All these years after her passing, I think of my Mom every so often, but especially on Mother’s Day. Here’s my remembrance this year.
When related commercials for sales and deals start popping up on television, before Mother’s Day, I tune them out.
My mother died on Christmas Eve, December 24, 1998. I never observed the tradition — because I’m Jewish — but for the last fourteen years, Christmas Eve has become time for recollection.
For that matter, so is Mother’s Day. Other than thinking about her and sending a silent message on the second Sunday in May, ever since the first one, five months after she died, its impact fades with each passing year.
My relationship with my mother peaked before she died, despite the fact she lived in Florida and I only saw her once or twice a year. Distance was an issue, but, more importantly, we were the only two left in our immediate family. My younger brother died in 1988 and six years later, after open heart surgery and countless trips to the hospital, my father died.
During the periods when my father was hospitalized and recovered, the previously flawed relationship between my mother and me — covering good times, bad times, celebrations and contentious discord — gradually vanished as our mutual need for solace turned into trust and friendship.
My Mom and I depended on each other more than ever, as our discussions became more personal when we talked about things we intentionally avoided before. Our standard monthly Sunday morning phone calls became more frequent whenever we felt the urge to talk.
We grew closer as we analyzed assorted conflicts that were part of our hostile past. Now was the time for reconciliation and honesty. I’m grateful that we reached an accord, which allowed me to better appreciate and understand her in what proved to be her final years.
The news of my Mom’s death that Christmas Eve morning was as shocking as it was upsetting. I was home packing for a weekend trip to visit friends when I got a call from a co-worker, who sounded distraught as she told me to call Florida. My mother was seldom sick, but as I dialed her number, I knew something was amiss. Except for a bout with ulcers, decades earlier, which led to her quitting a 25-year smoking habit cold turkey, she was healthy.
After one ring a man answered, which, in itself, was unsettling since my mother lived alone and was not dating, so I anticipated the worst. It was. The man introduced himself as a state trooper and then, with a heartfelt manner, calmly told me my mother had died. To ease my anxiety, he said it appeared that she passed in her sleep. He then advised me about what to do when I arrived to take care of funeral arrangements and hung up.
I sat stunned for a few minutes and then paced as thoughts of her trickled through my mind. After I experienced a rush of emotions and I composed myself and realized I had to sort things out; like fly to Florida, prepare her funeral and deal with the property I inherited. I contacted a friend who booked my airline ticket and arranged car service to JFK. As I packed and during the flight, my thoughts focused on my Mom and the lasting effect she had on me.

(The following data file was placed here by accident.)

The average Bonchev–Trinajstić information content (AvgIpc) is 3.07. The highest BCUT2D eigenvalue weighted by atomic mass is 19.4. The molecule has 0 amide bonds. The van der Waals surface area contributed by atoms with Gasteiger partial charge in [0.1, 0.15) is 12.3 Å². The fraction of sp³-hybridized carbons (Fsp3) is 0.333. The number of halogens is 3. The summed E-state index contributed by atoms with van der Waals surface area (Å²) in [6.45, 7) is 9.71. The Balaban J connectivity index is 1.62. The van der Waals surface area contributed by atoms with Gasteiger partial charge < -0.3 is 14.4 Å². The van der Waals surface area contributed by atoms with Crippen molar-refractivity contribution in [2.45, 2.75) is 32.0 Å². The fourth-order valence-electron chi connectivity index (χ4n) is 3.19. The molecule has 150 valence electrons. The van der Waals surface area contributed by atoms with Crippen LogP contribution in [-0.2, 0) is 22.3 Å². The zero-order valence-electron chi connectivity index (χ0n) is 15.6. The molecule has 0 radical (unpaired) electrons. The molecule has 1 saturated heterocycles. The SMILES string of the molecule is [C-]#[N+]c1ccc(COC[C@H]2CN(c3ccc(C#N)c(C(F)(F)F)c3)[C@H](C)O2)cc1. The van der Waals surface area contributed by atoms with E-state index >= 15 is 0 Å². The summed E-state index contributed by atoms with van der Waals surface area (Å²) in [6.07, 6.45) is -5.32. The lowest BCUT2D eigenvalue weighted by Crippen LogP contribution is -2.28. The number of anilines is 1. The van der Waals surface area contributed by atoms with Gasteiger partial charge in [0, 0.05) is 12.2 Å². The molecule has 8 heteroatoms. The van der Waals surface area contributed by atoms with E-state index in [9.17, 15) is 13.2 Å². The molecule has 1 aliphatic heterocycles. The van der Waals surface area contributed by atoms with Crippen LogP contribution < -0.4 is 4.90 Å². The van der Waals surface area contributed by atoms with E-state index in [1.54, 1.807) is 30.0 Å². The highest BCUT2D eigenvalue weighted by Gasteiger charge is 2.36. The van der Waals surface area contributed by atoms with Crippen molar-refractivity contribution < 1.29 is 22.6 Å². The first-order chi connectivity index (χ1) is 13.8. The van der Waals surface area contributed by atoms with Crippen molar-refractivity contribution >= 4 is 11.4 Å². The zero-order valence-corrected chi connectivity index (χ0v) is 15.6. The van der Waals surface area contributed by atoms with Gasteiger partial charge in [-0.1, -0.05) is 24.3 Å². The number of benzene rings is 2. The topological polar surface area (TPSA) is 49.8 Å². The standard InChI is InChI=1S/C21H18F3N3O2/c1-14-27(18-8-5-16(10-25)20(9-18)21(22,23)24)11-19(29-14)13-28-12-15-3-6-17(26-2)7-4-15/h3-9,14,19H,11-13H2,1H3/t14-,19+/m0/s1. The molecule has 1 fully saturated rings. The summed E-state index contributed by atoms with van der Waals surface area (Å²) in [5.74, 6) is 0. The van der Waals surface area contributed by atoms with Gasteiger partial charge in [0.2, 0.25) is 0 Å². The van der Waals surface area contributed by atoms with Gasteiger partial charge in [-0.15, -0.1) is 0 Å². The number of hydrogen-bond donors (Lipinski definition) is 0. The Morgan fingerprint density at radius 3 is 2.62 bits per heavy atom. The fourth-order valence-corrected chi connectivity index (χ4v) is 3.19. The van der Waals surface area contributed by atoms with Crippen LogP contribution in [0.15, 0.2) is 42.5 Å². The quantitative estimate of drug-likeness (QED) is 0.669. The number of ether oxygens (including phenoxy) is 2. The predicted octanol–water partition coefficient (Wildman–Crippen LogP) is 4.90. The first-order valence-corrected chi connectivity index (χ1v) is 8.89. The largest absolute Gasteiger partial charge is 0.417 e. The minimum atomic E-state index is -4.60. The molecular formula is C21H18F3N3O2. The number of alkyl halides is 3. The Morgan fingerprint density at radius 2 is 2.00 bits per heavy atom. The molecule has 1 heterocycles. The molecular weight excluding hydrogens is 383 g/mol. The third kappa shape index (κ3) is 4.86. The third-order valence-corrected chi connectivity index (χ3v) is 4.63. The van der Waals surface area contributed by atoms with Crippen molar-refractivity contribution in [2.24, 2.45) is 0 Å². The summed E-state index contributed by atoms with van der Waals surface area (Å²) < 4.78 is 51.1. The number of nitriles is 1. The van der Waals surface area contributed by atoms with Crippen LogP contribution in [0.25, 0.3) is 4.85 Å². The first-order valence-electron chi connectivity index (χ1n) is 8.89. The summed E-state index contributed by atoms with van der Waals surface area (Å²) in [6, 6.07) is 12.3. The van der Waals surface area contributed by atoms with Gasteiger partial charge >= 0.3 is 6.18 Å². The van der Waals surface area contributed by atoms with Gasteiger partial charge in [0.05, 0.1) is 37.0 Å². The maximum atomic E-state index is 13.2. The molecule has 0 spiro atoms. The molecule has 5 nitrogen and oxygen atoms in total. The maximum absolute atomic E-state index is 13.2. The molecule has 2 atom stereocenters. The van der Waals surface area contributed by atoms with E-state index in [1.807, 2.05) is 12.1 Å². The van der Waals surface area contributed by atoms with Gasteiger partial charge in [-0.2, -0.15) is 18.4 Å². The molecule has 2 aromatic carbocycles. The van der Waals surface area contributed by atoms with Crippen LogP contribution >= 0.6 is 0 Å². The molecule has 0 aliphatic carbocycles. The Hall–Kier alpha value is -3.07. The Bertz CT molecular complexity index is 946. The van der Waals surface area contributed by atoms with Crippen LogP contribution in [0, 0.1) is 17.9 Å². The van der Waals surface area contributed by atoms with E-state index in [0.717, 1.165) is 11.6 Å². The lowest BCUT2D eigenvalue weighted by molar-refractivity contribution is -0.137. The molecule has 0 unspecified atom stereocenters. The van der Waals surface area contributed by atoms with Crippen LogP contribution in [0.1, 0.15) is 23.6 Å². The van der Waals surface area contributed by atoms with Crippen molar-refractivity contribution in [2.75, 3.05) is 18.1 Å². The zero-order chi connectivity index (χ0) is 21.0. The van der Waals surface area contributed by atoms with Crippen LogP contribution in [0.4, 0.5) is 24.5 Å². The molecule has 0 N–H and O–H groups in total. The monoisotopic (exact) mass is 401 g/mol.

When I thought about her, I recognized that I possessed her admirable qualities, as well as a few of her faults. (This apple didn’t fall far from the tree.) She had a friendly, refreshing nature, which sometimes didn’t eclipse her stubbornness, and, at times, left no room for compromise.
My mother instilled in me a love for music and movies, as well as books. Though our tastes radically diverged as I got older, my early music education formed as I listened to music, mostly from pop stars of the 40s and 50s, on the radio or from a record player.
Her favorites were Judy Garland and Frank Sinatra. She insisted her hand was one of several in a photograph on the back of the “Judy Garland at Carnegie Hall” album. She was there and assumed since she managed to squeeze her way to the lip of the stage for one show, it was hers. Fantasy or not, what did it matter? As I grew to embrace rock and roll’s earliest stars, she understood my enthusiasm when she reminded me she idolized Frank Sinatra when she was a Lincoln High School bobbysoxer.
She was, I believe, a little envious during my years in entertainment public relations when I conveyed tales of mingling with celebrities and stars.
When I switched professions, she didn’t have to tell me how pleased she was when my writing was published, because she proudly shared copies of my columns and articles with family and friends.
Long before the struggle for women’s rights, my mother, like many of her peers, was content being a housewife. On the other hand, if she had an opportunity for another career that was not widely available to her generation, she would have been successful at that, too.
As much as I admired my mother for her strength, fortitude and nerve, I valued the respect she offered in her final years, not due to her instinctive maternal commitment, but because we came to appreciate and understand each other.
Now and then, when my life sucks, I wish I could speak with her. She’d probably offer some sage advice and support to help me get through the rough time.
This one’s for you, Mom. Happy Mother’s Day.